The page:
FIG. 1 depicts a lithographic apparatus according to an embodiment of the invention;

FIGS. 2 and 3 depict a liquid supply system for use in a lithographic projection apparatus;

FIG. 4 depicts a further liquid supply system for use in a lithographic projection apparatus;

FIG. 5 depicts another liquid supply system for use in a lithographic projection apparatus;

FIG. 6 depicts an apparatus for de-gassing a liquid according to an embodiment of the invention; and

FIG. 7 illustrates another apparatus for de-gassing a liquid according to an embodiment of the invention.

DETAILED DESCRIPTION

FIG. 1 schematically depicts a lithographic apparatus according to one embodiment of the invention. The apparatus comprises:

    • an illumination system (illuminator) IL configured to condition a radiation beam B (e.g. UV radiation or DTV radiation).
    • a support structure (e.g. a mask table) MT constructed to support a patterning device (e.g. a mask) MA and connected to a first positioner PM configured to accurately position the patterning device in accordance with certain parameters;
    • a substrate table (e.g. a wafer table) WT constructed to hold a substrate (e.g. a resist-coated wafer) W and connected to a second positioner PW configured to accurately position the substrate in accordance with certain parameters; and
    • a projection system (e.g. a refractive projection lens system) PS configured to project a pattern imparted to the radiation beam B by patterning device MA onto a target portion C (e.g. comprising one or more dies) of the substrate W.

The illumination system may include various types of optical components, such as refractive, reflective, magnetic, electromagnetic, electrostatic or other types of optical components, or any combination thereof, for directing, shaping, or controlling radiation.

The support structure holds the patterning device in a manner that depends on the orientation of the patterning device, the design of the lithographic apparatus, and other conditions, such as for example whether or not the patterning device is held in a vacuum environment. The support structure can use mechanical, vacuum, electrostatic or other clamping techniques to hold the patterning device. The support structure may be a frame or a table, for example, which may be fixed or movable as required. The support structure may ensure that the patterning device is at a desired position, for example with respect to the projection system. Any use of the terms “reticle” or “mask” herein may be considered synonymous with the more general term “patterning device.”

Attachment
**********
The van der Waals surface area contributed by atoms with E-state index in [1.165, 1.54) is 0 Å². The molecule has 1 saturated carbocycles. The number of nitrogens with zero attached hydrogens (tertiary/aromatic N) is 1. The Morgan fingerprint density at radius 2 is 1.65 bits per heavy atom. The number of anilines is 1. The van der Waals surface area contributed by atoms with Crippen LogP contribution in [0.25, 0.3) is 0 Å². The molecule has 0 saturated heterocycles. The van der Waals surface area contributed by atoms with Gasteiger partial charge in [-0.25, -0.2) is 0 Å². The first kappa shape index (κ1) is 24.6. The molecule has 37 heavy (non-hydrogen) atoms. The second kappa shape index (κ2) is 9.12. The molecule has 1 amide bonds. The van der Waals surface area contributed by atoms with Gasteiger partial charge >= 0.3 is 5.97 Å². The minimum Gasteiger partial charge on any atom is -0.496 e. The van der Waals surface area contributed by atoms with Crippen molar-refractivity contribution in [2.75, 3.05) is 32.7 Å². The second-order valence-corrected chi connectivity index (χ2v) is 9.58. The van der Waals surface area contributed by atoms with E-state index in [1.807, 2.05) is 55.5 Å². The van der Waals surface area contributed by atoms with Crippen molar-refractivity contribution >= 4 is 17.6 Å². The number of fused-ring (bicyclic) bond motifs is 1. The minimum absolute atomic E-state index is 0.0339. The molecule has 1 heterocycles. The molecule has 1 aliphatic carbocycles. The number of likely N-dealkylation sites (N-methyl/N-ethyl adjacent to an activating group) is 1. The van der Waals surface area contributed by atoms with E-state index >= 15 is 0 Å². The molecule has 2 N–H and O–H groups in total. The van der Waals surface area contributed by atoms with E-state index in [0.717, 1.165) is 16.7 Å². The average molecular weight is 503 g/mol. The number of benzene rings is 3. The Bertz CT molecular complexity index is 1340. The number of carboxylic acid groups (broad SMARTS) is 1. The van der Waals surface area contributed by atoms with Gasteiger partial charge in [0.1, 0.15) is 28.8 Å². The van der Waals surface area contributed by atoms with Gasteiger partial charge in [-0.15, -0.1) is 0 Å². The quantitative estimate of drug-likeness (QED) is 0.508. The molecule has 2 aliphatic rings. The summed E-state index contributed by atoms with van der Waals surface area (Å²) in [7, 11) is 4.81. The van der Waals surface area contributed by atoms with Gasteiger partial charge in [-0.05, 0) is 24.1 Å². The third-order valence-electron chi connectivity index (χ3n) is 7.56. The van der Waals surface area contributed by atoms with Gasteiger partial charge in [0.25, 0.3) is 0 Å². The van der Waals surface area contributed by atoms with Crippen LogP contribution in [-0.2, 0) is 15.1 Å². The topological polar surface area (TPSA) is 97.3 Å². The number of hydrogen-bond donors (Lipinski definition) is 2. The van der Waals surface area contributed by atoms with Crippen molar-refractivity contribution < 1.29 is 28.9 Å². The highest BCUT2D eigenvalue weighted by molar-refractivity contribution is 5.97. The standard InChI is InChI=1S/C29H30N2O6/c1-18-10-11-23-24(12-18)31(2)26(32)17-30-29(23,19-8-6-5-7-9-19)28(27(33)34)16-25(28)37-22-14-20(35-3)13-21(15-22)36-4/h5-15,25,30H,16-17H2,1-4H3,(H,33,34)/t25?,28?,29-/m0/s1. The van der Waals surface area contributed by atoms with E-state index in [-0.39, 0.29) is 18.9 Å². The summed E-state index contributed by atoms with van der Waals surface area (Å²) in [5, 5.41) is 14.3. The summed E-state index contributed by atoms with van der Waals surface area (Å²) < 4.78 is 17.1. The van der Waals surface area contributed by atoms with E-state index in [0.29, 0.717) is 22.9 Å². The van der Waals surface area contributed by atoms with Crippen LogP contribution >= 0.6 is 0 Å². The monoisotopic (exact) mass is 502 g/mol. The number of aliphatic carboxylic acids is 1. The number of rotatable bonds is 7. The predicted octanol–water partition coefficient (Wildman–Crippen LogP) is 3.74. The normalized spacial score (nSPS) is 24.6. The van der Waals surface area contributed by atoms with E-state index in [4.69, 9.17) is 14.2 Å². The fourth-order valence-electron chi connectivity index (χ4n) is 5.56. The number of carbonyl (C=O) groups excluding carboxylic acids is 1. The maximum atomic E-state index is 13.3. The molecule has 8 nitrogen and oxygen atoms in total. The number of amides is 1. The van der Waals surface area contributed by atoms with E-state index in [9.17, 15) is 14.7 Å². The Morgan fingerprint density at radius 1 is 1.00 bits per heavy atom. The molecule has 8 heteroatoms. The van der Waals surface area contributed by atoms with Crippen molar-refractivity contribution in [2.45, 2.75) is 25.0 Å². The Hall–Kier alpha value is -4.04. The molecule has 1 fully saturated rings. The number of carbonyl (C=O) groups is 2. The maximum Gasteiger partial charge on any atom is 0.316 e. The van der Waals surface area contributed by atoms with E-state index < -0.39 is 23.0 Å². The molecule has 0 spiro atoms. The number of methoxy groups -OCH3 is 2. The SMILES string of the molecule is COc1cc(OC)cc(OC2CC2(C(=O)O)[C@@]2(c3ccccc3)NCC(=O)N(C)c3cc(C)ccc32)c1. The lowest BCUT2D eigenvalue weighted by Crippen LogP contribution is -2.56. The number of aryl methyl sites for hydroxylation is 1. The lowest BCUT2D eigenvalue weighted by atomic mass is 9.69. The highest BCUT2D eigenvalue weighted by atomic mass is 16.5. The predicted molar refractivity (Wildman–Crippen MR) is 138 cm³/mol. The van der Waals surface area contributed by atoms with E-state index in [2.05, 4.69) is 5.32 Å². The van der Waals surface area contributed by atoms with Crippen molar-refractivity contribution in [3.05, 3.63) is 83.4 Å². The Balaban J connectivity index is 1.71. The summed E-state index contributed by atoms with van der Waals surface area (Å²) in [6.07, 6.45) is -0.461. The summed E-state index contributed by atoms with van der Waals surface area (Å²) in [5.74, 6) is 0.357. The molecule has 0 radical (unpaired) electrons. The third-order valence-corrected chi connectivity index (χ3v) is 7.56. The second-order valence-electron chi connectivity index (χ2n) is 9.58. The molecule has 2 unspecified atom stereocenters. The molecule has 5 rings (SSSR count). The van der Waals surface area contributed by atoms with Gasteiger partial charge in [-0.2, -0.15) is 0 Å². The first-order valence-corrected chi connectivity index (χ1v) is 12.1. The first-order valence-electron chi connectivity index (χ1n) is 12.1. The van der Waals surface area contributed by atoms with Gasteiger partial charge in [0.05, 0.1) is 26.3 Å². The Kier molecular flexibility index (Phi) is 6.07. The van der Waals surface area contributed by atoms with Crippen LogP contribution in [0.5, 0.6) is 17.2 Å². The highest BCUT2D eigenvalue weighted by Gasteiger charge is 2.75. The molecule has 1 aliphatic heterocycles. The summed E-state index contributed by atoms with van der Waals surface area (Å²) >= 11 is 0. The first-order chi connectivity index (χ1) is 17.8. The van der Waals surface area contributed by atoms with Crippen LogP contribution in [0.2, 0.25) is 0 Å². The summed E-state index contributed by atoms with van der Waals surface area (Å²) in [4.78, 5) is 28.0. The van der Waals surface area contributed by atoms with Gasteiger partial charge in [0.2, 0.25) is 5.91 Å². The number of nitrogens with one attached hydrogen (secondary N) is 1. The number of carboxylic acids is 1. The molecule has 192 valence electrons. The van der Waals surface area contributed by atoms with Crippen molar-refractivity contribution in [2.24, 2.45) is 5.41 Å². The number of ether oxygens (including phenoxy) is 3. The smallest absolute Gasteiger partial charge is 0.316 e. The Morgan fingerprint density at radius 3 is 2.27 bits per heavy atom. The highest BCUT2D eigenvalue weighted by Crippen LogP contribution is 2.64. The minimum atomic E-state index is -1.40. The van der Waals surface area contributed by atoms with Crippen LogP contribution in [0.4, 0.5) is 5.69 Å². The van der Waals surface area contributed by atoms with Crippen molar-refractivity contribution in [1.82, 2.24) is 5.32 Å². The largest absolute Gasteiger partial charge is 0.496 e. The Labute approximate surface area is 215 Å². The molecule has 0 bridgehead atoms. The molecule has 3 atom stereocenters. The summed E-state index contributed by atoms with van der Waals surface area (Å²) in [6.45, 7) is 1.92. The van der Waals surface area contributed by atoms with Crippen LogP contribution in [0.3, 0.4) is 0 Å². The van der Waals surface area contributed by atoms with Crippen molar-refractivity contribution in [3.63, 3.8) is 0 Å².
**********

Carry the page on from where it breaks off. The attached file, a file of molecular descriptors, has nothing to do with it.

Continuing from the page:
The term “patterning device” used herein should be broadly interpreted as referring to any device that can be used to impart a radiation beam with a pattern in its cross-section such as to create a pattern in a target portion of the substrate. It should be noted that the pattern imparted to the radiation beam may not exactly correspond to the desired pattern in the target portion of the substrate, for example if the pattern includes phase-shifting features or so called assist features. Generally, the pattern imparted to the radiation beam will correspond to a particular functional layer in a device being created in the target portion, such as an integrated circuit.